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Ryan Suter posts heartfelt letter to Minnesota

The normally stoic defenseman opens up about his years with the Wild, and what they mean to him and his family.

ST PAUL, Minn. — Ask anyone who has covered the Minnesota Wild for any amount of time, and they'll likely tell you that defenseman Ryan Suter is one of the most unemotional players in that locker room, or almost any other. 

It's not a bad thing (unless you're looking for a loaded quote)... it's just that Suter's level head and calm approach to the game of hockey is not the thing headlines are made of. 

Well, the multi-time All-Star and bedrock of the Wild blueline for nine seasons is finally letting fans in a bit deeper. Suter penned and posted a letter to yahoo!sports. He opens by explaining his non-excitable demeanor, saying he's "not a big talker," something he got from his father Bob, a member of the 1980 gold medal-winning U.S. hockey team. 

"But please stick with me here because I really do just want to write something out to convey how appreciative my family and I are for the kindness, friendship and love you’ve all shared with us over the past decade," Suter writes.

"Most of all, I want to say two words: Thank you."

Read Ryan Suter's entire letter to Minnesota here

Suter goes on to write about life in Minnesota - his kids skating on the lake at the family's home, the kindness of their community, hanging around at local rinks while his kids practiced and chatting with people as a hockey dad, not an NHL star - and how he and wife Becky forged friendships that will last forever. 

"Before I knew it, I had about a dozen close friends — people who, to this day, are some of my dearest friends in the world, Suter reflected in his yahoo!sports letter. "And it was so cool to go to the rink or ball field for games or practices, and then head over to The Hilltop or Bunny’s with the whole crew and just hang out together... Everything about it felt so completely right."

"The relationships you all built with us were strong from the very start, and, as corny as it sounds, sometimes Becky and I would just sit up at night after the kids were in bed and tell stories and talk about how lucky we were to be in such a perfect place."

The buyout that occurred weeks ago put Suter "basically in shock." He describes being at a loss for words, hanging up on Wild GM Guerin, and having to tell his stunned kids he'd be playing somewhere else. But Suter also felt the love from friends, fans and Minnesota residents who were as sad about the breakup as he was. He received hundreds of calls and texts that weren't all about hockey... "it was just… life stuff. Showing support, sharing some love, reminiscing."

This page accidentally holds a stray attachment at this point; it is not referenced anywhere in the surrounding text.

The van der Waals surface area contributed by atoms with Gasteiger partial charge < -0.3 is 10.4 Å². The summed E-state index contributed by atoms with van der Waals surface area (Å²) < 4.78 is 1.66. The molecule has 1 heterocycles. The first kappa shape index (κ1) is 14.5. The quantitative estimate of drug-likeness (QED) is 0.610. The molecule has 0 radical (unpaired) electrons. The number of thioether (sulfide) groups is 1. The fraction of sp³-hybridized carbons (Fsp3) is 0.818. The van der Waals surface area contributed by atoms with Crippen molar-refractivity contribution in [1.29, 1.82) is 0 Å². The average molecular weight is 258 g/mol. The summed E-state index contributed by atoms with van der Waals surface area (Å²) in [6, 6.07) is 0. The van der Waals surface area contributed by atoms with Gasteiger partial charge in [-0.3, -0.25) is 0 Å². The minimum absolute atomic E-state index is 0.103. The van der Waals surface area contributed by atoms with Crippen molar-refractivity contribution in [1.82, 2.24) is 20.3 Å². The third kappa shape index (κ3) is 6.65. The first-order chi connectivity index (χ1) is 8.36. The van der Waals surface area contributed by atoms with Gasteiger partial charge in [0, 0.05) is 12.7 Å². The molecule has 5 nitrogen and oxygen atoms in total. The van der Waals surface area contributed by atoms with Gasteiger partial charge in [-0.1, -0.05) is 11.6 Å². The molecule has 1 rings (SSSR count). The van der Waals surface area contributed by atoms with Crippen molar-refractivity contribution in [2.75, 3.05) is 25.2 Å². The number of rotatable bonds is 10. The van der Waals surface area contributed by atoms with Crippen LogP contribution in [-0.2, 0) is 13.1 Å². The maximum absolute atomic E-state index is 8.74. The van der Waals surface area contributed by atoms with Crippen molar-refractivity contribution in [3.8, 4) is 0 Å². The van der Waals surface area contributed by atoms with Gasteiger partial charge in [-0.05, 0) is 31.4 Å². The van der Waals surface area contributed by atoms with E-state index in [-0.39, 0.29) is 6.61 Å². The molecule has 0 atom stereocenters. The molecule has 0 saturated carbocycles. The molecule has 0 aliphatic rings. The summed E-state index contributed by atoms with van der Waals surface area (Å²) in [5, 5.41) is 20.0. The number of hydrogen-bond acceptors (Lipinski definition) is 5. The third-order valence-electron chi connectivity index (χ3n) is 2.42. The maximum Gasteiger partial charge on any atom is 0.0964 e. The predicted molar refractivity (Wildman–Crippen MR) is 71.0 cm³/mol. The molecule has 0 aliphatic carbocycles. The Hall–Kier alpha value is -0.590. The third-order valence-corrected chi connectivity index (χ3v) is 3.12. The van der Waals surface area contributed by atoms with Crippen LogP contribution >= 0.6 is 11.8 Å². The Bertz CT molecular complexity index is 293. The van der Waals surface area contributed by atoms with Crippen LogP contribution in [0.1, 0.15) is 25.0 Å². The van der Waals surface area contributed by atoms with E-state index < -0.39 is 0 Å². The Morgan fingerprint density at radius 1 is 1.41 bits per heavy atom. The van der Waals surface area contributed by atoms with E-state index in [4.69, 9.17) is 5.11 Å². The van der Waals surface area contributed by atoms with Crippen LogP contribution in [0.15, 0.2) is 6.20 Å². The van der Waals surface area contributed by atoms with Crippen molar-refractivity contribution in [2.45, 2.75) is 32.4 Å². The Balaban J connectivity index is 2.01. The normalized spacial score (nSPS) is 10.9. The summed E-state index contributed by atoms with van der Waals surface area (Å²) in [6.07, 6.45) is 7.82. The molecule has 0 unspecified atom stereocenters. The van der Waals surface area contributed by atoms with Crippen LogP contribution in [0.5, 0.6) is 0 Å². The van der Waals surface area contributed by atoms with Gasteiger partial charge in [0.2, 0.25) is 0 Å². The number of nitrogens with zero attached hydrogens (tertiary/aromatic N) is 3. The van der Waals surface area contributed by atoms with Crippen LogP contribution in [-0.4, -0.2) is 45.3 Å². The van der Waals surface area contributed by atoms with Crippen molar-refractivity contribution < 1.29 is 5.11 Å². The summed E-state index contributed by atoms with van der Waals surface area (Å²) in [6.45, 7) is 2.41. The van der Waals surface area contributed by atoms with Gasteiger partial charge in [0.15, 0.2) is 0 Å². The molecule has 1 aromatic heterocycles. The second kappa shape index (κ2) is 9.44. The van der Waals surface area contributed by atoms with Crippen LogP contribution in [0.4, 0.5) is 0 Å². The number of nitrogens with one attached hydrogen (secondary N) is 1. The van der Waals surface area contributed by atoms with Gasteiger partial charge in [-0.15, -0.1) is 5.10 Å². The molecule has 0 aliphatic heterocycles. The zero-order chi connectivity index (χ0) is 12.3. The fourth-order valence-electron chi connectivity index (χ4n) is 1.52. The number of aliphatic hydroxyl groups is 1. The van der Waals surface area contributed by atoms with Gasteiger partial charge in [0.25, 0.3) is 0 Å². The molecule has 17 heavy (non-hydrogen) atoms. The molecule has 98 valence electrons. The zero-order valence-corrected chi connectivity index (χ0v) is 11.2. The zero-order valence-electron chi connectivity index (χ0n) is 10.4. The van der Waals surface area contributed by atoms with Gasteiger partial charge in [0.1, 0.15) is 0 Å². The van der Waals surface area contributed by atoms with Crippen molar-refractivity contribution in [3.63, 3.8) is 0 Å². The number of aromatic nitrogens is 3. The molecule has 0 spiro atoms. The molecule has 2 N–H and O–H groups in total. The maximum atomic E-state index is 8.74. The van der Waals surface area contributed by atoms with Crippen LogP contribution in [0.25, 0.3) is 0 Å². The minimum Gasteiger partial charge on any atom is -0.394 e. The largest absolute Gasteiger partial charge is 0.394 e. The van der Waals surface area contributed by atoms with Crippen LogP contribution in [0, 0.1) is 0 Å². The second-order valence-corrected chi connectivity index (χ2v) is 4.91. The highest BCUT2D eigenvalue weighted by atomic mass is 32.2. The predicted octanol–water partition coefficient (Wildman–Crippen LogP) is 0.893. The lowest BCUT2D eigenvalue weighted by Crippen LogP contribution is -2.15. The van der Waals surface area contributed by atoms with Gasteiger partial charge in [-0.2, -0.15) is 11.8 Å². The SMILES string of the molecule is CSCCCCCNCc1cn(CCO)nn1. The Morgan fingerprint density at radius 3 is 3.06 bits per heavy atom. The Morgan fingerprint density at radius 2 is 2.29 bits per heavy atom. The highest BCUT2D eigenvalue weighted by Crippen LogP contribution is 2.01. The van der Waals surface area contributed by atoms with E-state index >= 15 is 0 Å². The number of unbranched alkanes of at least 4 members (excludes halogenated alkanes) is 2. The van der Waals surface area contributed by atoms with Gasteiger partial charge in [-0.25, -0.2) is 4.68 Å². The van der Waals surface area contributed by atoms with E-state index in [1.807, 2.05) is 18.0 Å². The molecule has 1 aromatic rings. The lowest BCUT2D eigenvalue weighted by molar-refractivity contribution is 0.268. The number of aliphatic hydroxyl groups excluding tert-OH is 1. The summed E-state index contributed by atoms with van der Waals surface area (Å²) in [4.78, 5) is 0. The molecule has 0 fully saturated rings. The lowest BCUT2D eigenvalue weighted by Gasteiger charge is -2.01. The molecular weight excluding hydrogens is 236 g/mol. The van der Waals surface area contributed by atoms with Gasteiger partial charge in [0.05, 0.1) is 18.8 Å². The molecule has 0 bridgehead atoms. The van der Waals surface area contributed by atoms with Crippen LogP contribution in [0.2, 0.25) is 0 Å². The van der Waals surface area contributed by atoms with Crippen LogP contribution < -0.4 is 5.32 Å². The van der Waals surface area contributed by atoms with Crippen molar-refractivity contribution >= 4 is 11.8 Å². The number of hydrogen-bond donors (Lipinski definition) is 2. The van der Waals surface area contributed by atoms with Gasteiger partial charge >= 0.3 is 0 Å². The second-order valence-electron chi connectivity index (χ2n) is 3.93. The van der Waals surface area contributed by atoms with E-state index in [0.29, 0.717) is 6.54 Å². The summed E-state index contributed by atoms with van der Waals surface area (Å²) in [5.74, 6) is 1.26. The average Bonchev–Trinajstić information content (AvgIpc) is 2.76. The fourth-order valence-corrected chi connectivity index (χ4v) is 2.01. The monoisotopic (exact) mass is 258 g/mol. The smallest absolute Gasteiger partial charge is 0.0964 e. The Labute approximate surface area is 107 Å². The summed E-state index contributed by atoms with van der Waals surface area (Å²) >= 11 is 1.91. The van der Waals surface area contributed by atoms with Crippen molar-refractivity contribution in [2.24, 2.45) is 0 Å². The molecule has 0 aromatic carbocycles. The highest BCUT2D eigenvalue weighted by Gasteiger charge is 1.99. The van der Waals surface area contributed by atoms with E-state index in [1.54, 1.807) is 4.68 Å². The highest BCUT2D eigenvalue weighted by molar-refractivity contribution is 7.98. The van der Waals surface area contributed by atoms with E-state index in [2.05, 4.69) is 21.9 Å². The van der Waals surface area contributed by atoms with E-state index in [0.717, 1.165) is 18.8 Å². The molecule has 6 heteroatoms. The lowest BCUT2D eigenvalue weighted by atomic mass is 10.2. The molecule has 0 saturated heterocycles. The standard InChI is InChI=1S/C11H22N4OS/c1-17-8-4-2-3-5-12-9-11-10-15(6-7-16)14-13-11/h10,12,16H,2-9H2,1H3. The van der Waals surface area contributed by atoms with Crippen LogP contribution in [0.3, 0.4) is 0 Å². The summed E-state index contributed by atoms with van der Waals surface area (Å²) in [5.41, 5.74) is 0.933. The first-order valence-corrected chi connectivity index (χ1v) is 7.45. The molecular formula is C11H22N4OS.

"Those messages made me feel better about everything because I felt like maybe they signify that I’ve touched people’s hearts during my time here, and that I’ve been a good person to all of you," Suter writes. "That’s what I value above all else." (It’s another thing I learned from my dad — by watching him and how he treated everyone — and I just hope I did him proud during my time in Minnesota.)

It was announced  earlier this week that Suter had inked a four-year free agent deal with the Dallas Stars, one that will see him back at Xcel Energy Center on a regular basis, only dressing in the visitor's locker room. 

“Ryan was as steady as they come on the ice. The Wild have to figure out a way to replace both his leadership and steady play on the blue line," shares KARE 11's Dave Schwartz. "Even if he may have slowed down a bit, his hockey sense is still better than a lot of guys in the NHL. He’s got a lot of hockey left in him for sure.”

Suter says he is excited for the opportunity, the chance to chase the cup that has been so evasive in his long and successful career, but when it's over... he'll be coming home. 

Here’s the thing, Minnesota. And this is a promise.

This letter, it’s not a goodbye. It’s more like a….

Thank you, and we love you, and we’ll see you soon!

Because after I hang ’em up, we’re coming back.

Back to Minnesota. Back to a place that we all love. Our place.

Back home.